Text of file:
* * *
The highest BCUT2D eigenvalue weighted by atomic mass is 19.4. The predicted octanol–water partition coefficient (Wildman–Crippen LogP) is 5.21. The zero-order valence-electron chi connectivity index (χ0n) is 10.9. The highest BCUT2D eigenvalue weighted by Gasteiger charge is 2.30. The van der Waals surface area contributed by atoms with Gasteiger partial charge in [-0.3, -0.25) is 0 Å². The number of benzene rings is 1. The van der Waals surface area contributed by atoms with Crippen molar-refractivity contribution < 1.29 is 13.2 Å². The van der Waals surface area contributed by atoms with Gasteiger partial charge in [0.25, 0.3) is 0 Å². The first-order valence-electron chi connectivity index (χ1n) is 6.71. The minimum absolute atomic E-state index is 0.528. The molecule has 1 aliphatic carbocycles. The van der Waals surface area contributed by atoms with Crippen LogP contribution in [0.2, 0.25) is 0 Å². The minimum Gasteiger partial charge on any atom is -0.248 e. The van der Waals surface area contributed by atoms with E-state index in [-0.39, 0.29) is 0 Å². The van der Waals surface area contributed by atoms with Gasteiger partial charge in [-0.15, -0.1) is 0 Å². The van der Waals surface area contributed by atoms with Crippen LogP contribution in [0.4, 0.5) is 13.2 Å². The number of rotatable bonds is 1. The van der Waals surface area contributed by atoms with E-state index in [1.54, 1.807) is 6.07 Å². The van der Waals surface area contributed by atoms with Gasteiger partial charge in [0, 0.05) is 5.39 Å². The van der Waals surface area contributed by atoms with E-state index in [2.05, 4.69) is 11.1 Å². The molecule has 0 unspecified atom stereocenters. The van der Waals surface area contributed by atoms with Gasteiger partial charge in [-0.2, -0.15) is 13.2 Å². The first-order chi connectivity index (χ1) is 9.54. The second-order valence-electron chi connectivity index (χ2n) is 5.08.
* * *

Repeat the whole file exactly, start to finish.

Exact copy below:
The highest BCUT2D eigenvalue weighted by atomic mass is 19.4. The predicted octanol–water partition coefficient (Wildman–Crippen LogP) is 5.21. The zero-order valence-electron chi connectivity index (χ0n) is 10.9. The highest BCUT2D eigenvalue weighted by Gasteiger charge is 2.30. The van der Waals surface area contributed by atoms with Gasteiger partial charge in [-0.3, -0.25) is 0 Å². The number of benzene rings is 1. The van der Waals surface area contributed by atoms with Crippen molar-refractivity contribution < 1.29 is 13.2 Å². The van der Waals surface area contributed by atoms with Gasteiger partial charge in [0.25, 0.3) is 0 Å². The first-order valence-electron chi connectivity index (χ1n) is 6.71. The minimum absolute atomic E-state index is 0.528. The molecule has 1 aliphatic carbocycles. The van der Waals surface area contributed by atoms with Crippen LogP contribution in [0.2, 0.25) is 0 Å². The minimum Gasteiger partial charge on any atom is -0.248 e. The van der Waals surface area contributed by atoms with E-state index in [-0.39, 0.29) is 0 Å². The van der Waals surface area contributed by atoms with Gasteiger partial charge in [-0.15, -0.1) is 0 Å². The van der Waals surface area contributed by atoms with Crippen LogP contribution in [0.4, 0.5) is 13.2 Å². The number of rotatable bonds is 1. The van der Waals surface area contributed by atoms with E-state index in [1.54, 1.807) is 6.07 Å². The van der Waals surface area contributed by atoms with Gasteiger partial charge in [0, 0.05) is 5.39 Å². The van der Waals surface area contributed by atoms with E-state index in [2.05, 4.69) is 11.1 Å². The molecule has 0 unspecified atom stereocenters. The van der Waals surface area contributed by atoms with Gasteiger partial charge in [-0.2, -0.15) is 13.2 Å². The first-order chi connectivity index (χ1) is 9.54. The second-order valence-electron chi connectivity index (χ2n) is 5.08.